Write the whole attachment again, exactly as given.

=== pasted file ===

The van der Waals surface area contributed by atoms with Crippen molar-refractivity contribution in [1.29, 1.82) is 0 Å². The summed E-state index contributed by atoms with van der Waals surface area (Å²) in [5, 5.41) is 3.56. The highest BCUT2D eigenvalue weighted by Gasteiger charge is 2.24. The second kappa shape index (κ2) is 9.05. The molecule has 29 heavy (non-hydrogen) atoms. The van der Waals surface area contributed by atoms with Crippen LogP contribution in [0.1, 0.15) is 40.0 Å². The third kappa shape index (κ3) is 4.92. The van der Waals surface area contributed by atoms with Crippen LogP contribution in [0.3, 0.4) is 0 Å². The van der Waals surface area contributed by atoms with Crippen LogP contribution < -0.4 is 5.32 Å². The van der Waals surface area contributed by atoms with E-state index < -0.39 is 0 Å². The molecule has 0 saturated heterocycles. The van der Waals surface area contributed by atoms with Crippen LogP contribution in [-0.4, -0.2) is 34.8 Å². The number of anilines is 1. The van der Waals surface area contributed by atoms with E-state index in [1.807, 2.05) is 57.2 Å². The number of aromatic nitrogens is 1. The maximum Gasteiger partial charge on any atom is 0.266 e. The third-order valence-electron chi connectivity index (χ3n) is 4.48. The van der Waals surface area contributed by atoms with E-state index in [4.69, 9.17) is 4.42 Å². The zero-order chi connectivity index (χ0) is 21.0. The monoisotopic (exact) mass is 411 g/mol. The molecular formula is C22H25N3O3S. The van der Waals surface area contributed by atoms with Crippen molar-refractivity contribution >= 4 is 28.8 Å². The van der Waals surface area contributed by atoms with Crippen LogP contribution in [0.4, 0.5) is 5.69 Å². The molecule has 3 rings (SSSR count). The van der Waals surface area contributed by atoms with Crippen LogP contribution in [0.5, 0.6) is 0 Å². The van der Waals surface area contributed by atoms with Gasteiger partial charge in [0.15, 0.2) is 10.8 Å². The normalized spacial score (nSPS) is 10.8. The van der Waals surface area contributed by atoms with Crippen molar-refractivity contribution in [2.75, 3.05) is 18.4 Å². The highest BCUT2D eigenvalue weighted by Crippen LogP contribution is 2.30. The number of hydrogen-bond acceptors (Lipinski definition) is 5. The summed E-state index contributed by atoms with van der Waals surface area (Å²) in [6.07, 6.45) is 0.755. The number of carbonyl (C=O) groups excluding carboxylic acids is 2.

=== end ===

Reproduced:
The van der Waals surface area contributed by atoms with Crippen molar-refractivity contribution in [1.29, 1.82) is 0 Å². The summed E-state index contributed by atoms with van der Waals surface area (Å²) in [5, 5.41) is 3.56. The highest BCUT2D eigenvalue weighted by Gasteiger charge is 2.24. The second kappa shape index (κ2) is 9.05. The molecule has 29 heavy (non-hydrogen) atoms. The van der Waals surface area contributed by atoms with Crippen LogP contribution in [0.1, 0.15) is 40.0 Å². The third kappa shape index (κ3) is 4.92. The van der Waals surface area contributed by atoms with Crippen LogP contribution in [0.3, 0.4) is 0 Å². The van der Waals surface area contributed by atoms with Crippen LogP contribution < -0.4 is 5.32 Å². The van der Waals surface area contributed by atoms with E-state index < -0.39 is 0 Å². The molecule has 0 saturated heterocycles. The van der Waals surface area contributed by atoms with Crippen LogP contribution in [-0.4, -0.2) is 34.8 Å². The number of anilines is 1. The van der Waals surface area contributed by atoms with E-state index in [1.807, 2.05) is 57.2 Å². The number of aromatic nitrogens is 1. The maximum Gasteiger partial charge on any atom is 0.266 e. The third-order valence-electron chi connectivity index (χ3n) is 4.48. The van der Waals surface area contributed by atoms with E-state index in [4.69, 9.17) is 4.42 Å². The zero-order chi connectivity index (χ0) is 21.0. The monoisotopic (exact) mass is 411 g/mol. The molecular formula is C22H25N3O3S. The van der Waals surface area contributed by atoms with Crippen molar-refractivity contribution >= 4 is 28.8 Å². The van der Waals surface area contributed by atoms with Crippen LogP contribution in [0.4, 0.5) is 5.69 Å². The molecule has 3 rings (SSSR count). The van der Waals surface area contributed by atoms with Crippen LogP contribution in [0.5, 0.6) is 0 Å². The van der Waals surface area contributed by atoms with Gasteiger partial charge in [0.15, 0.2) is 10.8 Å². The normalized spacial score (nSPS) is 10.8. The van der Waals surface area contributed by atoms with Crippen molar-refractivity contribution in [2.75, 3.05) is 18.4 Å². The highest BCUT2D eigenvalue weighted by Crippen LogP contribution is 2.30. The number of hydrogen-bond acceptors (Lipinski definition) is 5. The summed E-state index contributed by atoms with van der Waals surface area (Å²) in [6.07, 6.45) is 0.755. The number of carbonyl (C=O) groups excluding carboxylic acids is 2.